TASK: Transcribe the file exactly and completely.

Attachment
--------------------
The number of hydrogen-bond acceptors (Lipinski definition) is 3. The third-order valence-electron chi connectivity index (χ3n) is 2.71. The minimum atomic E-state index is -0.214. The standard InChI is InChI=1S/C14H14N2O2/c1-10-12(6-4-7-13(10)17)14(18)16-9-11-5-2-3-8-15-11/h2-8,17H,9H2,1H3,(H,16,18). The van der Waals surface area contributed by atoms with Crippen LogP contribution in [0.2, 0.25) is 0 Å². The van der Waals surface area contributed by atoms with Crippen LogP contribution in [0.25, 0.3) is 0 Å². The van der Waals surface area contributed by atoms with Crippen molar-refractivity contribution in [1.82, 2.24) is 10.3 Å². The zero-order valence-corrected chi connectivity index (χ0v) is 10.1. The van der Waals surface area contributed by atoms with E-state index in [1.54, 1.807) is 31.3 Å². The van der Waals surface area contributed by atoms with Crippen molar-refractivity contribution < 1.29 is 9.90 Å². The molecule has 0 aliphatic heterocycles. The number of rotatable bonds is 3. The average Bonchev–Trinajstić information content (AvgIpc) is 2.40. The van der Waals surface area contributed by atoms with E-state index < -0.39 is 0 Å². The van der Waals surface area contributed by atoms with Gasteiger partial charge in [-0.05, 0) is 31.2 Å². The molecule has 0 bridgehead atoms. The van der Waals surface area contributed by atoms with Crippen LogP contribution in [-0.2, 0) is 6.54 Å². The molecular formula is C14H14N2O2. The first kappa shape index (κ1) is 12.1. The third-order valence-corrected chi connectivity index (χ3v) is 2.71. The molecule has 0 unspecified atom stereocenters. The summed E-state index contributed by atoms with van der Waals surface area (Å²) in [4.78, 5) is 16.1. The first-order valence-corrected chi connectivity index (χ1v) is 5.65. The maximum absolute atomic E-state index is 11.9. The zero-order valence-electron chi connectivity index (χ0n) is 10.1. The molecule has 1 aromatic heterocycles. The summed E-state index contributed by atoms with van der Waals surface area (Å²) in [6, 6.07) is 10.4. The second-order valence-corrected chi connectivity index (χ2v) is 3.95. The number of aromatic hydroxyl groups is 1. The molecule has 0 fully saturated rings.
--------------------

The number of hydrogen-bond acceptors (Lipinski definition) is 3. The third-order valence-electron chi connectivity index (χ3n) is 2.71. The minimum atomic E-state index is -0.214. The standard InChI is InChI=1S/C14H14N2O2/c1-10-12(6-4-7-13(10)17)14(18)16-9-11-5-2-3-8-15-11/h2-8,17H,9H2,1H3,(H,16,18). The van der Waals surface area contributed by atoms with Crippen LogP contribution in [0.2, 0.25) is 0 Å². The van der Waals surface area contributed by atoms with Crippen LogP contribution in [0.25, 0.3) is 0 Å². The van der Waals surface area contributed by atoms with Crippen molar-refractivity contribution in [1.82, 2.24) is 10.3 Å². The zero-order valence-corrected chi connectivity index (χ0v) is 10.1. The van der Waals surface area contributed by atoms with E-state index in [1.54, 1.807) is 31.3 Å². The van der Waals surface area contributed by atoms with Crippen molar-refractivity contribution < 1.29 is 9.90 Å². The molecule has 0 aliphatic heterocycles. The number of rotatable bonds is 3. The average Bonchev–Trinajstić information content (AvgIpc) is 2.40. The van der Waals surface area contributed by atoms with E-state index < -0.39 is 0 Å². The van der Waals surface area contributed by atoms with Gasteiger partial charge in [-0.05, 0) is 31.2 Å². The molecule has 0 bridgehead atoms. The van der Waals surface area contributed by atoms with Crippen LogP contribution in [-0.2, 0) is 6.54 Å². The molecular formula is C14H14N2O2. The first kappa shape index (κ1) is 12.1. The third-order valence-corrected chi connectivity index (χ3v) is 2.71. The molecule has 0 unspecified atom stereocenters. The summed E-state index contributed by atoms with van der Waals surface area (Å²) in [4.78, 5) is 16.1. The first-order valence-corrected chi connectivity index (χ1v) is 5.65. The maximum absolute atomic E-state index is 11.9. The zero-order valence-electron chi connectivity index (χ0n) is 10.1. The molecule has 1 aromatic heterocycles. The summed E-state index contributed by atoms with van der Waals surface area (Å²) in [6, 6.07) is 10.4. The second-order valence-corrected chi connectivity index (χ2v) is 3.95. The number of aromatic hydroxyl groups is 1. The molecule has 0 fully saturated rings.